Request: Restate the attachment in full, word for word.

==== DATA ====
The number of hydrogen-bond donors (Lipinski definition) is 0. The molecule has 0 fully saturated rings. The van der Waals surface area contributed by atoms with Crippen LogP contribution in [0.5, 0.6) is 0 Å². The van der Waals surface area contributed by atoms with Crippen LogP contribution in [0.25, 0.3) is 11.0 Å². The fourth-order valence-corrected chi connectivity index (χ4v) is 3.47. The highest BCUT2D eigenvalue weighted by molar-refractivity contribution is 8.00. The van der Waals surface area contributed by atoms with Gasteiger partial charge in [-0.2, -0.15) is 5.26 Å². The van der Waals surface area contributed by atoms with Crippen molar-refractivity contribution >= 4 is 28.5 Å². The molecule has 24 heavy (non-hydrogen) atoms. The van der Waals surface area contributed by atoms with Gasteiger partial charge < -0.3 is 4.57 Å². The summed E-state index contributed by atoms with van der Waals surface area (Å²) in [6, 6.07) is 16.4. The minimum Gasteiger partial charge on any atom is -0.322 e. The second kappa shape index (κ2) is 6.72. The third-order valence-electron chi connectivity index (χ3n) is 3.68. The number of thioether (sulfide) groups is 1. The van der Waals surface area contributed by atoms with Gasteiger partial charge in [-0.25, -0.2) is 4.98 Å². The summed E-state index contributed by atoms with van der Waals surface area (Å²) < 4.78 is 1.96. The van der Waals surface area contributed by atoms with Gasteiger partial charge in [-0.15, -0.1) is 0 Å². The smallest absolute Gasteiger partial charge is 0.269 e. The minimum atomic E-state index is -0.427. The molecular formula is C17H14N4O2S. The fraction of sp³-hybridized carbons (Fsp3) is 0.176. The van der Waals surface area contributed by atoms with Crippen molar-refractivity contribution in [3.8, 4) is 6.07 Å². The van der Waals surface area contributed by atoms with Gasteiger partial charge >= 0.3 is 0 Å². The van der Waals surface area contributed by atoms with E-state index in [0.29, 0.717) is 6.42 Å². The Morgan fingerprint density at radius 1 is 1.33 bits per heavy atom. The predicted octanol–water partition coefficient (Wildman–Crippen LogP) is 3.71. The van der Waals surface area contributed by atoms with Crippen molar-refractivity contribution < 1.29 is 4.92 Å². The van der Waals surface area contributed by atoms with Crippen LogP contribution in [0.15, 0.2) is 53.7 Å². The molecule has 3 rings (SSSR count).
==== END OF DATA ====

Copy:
The number of hydrogen-bond donors (Lipinski definition) is 0. The molecule has 0 fully saturated rings. The van der Waals surface area contributed by atoms with Crippen LogP contribution in [0.5, 0.6) is 0 Å². The van der Waals surface area contributed by atoms with Crippen LogP contribution in [0.25, 0.3) is 11.0 Å². The fourth-order valence-corrected chi connectivity index (χ4v) is 3.47. The highest BCUT2D eigenvalue weighted by molar-refractivity contribution is 8.00. The van der Waals surface area contributed by atoms with Gasteiger partial charge in [-0.2, -0.15) is 5.26 Å². The van der Waals surface area contributed by atoms with Crippen molar-refractivity contribution >= 4 is 28.5 Å². The molecule has 24 heavy (non-hydrogen) atoms. The van der Waals surface area contributed by atoms with Gasteiger partial charge < -0.3 is 4.57 Å². The summed E-state index contributed by atoms with van der Waals surface area (Å²) in [6, 6.07) is 16.4. The minimum Gasteiger partial charge on any atom is -0.322 e. The second kappa shape index (κ2) is 6.72. The third-order valence-electron chi connectivity index (χ3n) is 3.68. The number of thioether (sulfide) groups is 1. The van der Waals surface area contributed by atoms with Gasteiger partial charge in [-0.25, -0.2) is 4.98 Å². The summed E-state index contributed by atoms with van der Waals surface area (Å²) < 4.78 is 1.96. The van der Waals surface area contributed by atoms with Gasteiger partial charge in [-0.15, -0.1) is 0 Å². The smallest absolute Gasteiger partial charge is 0.269 e. The minimum atomic E-state index is -0.427. The molecular formula is C17H14N4O2S. The fraction of sp³-hybridized carbons (Fsp3) is 0.176. The van der Waals surface area contributed by atoms with Crippen molar-refractivity contribution in [3.8, 4) is 6.07 Å². The van der Waals surface area contributed by atoms with Gasteiger partial charge >= 0.3 is 0 Å². The van der Waals surface area contributed by atoms with E-state index in [0.29, 0.717) is 6.42 Å². The Morgan fingerprint density at radius 1 is 1.33 bits per heavy atom. The predicted octanol–water partition coefficient (Wildman–Crippen LogP) is 3.71. The van der Waals surface area contributed by atoms with Crippen molar-refractivity contribution < 1.29 is 4.92 Å². The van der Waals surface area contributed by atoms with Crippen LogP contribution in [0.15, 0.2) is 53.7 Å². The molecule has 3 rings (SSSR count).